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Engaging citizens has never been more important.

Engaged Cities Award

We know that cities around the world are collaborating with their citizens to meet a wide array of challenges. Together, city leaders and residents are reducing community violence, building better budgets, creating safer streets, and much more.

That’s why Cities of Service created the Engaged Cities Award. We aim to find and elevate the diverse ways that city leaders are actively engaging their citizens to solve critical public problems.

Is your city engaged in this kind of problem-solving, world-changing work with citizens? Perhaps you are tapping into the power of citizen science initiatives to collect and analyze data. Or using community expertise to design better public services. Or crowdsourcing resident ideas to find new fixes for old problems.

The Engaged Cities Award celebrates the most effective solutions – ultimately enabling peer cities around the world to learn from, adopt, and improve upon them.

Our Philosophy

Citizen collaboration is a force for good

Local government works better when it is open to the ideas and talents of citizens and starts with an assumption that citizen collaboration is a force for good.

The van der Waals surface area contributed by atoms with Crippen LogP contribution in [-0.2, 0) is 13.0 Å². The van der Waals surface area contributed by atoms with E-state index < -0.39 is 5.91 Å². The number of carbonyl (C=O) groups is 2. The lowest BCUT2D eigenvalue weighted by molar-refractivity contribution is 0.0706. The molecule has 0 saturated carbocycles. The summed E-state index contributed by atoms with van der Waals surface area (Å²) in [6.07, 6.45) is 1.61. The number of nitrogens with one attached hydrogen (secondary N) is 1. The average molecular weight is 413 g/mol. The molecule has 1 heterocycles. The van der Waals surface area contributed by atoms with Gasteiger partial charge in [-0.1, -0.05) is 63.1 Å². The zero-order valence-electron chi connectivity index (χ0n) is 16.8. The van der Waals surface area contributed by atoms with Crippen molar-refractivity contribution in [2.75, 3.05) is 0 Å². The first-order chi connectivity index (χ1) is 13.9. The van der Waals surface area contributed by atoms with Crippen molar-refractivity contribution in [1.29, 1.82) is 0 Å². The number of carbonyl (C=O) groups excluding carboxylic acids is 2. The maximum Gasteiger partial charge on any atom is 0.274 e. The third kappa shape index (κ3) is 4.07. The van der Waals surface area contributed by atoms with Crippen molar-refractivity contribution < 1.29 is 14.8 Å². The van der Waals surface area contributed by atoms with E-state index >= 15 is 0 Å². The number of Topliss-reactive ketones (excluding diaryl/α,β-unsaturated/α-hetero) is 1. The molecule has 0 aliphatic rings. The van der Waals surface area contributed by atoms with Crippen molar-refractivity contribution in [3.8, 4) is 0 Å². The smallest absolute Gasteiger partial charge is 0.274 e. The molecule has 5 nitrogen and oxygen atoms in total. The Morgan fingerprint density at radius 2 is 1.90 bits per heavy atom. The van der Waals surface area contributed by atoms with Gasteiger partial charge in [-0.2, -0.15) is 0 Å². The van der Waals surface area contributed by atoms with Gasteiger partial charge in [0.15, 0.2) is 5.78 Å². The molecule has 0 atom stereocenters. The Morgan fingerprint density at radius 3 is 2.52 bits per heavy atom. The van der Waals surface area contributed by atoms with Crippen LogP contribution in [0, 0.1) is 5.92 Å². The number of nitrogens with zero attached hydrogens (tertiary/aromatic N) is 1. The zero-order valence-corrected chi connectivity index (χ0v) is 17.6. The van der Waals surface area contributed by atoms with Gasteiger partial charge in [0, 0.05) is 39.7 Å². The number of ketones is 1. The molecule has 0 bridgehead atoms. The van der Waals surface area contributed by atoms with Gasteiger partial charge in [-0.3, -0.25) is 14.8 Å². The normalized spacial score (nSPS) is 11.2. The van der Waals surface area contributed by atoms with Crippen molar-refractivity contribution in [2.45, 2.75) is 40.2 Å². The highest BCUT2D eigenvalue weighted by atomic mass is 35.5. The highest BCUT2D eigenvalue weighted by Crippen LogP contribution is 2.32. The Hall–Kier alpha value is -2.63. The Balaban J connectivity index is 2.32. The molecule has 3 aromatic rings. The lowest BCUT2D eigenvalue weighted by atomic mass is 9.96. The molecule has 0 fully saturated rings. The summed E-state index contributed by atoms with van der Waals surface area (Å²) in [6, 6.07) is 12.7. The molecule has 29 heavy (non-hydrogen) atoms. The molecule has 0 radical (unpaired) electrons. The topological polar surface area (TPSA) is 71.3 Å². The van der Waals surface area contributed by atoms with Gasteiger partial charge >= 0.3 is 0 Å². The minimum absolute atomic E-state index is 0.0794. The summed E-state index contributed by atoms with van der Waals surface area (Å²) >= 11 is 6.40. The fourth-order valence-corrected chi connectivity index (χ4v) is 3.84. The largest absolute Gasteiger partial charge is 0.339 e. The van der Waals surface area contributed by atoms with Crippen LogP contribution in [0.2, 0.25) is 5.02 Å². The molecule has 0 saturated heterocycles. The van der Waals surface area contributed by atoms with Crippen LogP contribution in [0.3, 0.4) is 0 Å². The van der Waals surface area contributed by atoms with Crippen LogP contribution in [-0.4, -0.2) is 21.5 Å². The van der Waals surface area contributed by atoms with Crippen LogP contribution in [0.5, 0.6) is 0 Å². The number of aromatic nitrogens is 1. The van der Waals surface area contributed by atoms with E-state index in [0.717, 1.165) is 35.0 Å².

Citizen contributions can take many forms

Citizen contributions can take many forms, from defining and prioritizing problems to generating ideas and volunteering their time, creativity, and expertise.

Citizen expertise can help solve public problems

Citizens have deep expertise in their own lives and in what’s best for their families and communities – and this expertise can be leveraged to deliver better services and solve public problems.

What does "citizen" mean to us?

Citizens are residents who actively participate in their community and who see themselves as an integral part of their city. As citizens, we can all take part in creating better places to live, work, and play.

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The Latest


Cities of Service Launches Second Annual Engaged Cities Award

Today, Cities of Service announced that it is accepting applications for its second annual Engaged Cities Award. The international award program recognizes cities that have actively engaged their citizens to solve a critical public problem.

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Urban Data Pioneers Case Study

Upon taking office in 2017, Tulsa Mayor G.T. Bynum found few resources in the budget that would allow city government to utilize existing data. His administration invited residents into city hall, increasing capacity for data analysis and improving public policy.

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Healthy Huntington

Our new case study examines how the Mayor of Huntington, West Virginia, a finalist for the Engaged Cities Award, collaborated with city staff and residents to create "Healthy Huntington," a program that helped dramatically drop the city's obesity rate.

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Urban Data Pioneers Blueprint

Learn how Urban Data Pioneers can be used in your city in our blueprint.

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Cities of Service Engaged Cities Award

Learn more about our 2018 winners and finalists